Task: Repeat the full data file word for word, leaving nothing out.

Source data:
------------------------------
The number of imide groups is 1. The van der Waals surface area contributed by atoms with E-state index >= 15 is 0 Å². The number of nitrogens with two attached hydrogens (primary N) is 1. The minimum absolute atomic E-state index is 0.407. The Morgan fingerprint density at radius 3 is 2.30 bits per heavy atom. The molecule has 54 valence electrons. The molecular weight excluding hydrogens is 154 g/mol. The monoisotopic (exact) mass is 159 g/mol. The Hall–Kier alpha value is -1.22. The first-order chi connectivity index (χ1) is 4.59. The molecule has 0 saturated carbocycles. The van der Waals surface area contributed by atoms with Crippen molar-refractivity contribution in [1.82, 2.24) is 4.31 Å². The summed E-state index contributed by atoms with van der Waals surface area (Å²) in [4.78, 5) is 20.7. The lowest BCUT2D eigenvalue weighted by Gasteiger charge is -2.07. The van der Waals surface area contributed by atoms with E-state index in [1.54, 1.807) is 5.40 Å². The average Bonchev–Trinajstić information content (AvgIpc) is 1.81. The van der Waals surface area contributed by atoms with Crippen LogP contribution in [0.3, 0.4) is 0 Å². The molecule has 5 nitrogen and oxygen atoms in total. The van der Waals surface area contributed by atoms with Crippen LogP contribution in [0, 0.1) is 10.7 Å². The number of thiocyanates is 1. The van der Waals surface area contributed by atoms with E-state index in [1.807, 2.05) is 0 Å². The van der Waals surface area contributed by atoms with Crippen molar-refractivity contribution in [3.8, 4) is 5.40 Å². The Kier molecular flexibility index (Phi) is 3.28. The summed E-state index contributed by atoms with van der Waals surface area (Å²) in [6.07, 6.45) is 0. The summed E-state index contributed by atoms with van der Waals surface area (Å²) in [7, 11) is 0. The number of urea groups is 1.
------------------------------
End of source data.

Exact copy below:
The number of imide groups is 1. The van der Waals surface area contributed by atoms with E-state index >= 15 is 0 Å². The number of nitrogens with two attached hydrogens (primary N) is 1. The minimum absolute atomic E-state index is 0.407. The Morgan fingerprint density at radius 3 is 2.30 bits per heavy atom. The molecule has 54 valence electrons. The molecular weight excluding hydrogens is 154 g/mol. The monoisotopic (exact) mass is 159 g/mol. The Hall–Kier alpha value is -1.22. The first-order chi connectivity index (χ1) is 4.59. The molecule has 0 saturated carbocycles. The van der Waals surface area contributed by atoms with Crippen molar-refractivity contribution in [1.82, 2.24) is 4.31 Å². The summed E-state index contributed by atoms with van der Waals surface area (Å²) in [4.78, 5) is 20.7. The lowest BCUT2D eigenvalue weighted by Gasteiger charge is -2.07. The van der Waals surface area contributed by atoms with E-state index in [1.54, 1.807) is 5.40 Å². The average Bonchev–Trinajstić information content (AvgIpc) is 1.81. The van der Waals surface area contributed by atoms with Crippen LogP contribution in [0.3, 0.4) is 0 Å². The molecule has 5 nitrogen and oxygen atoms in total. The van der Waals surface area contributed by atoms with Crippen LogP contribution in [0, 0.1) is 10.7 Å². The number of thiocyanates is 1. The van der Waals surface area contributed by atoms with E-state index in [1.807, 2.05) is 0 Å². The van der Waals surface area contributed by atoms with Crippen molar-refractivity contribution in [3.8, 4) is 5.40 Å². The Kier molecular flexibility index (Phi) is 3.28. The summed E-state index contributed by atoms with van der Waals surface area (Å²) in [6.07, 6.45) is 0. The summed E-state index contributed by atoms with van der Waals surface area (Å²) in [7, 11) is 0. The number of urea groups is 1.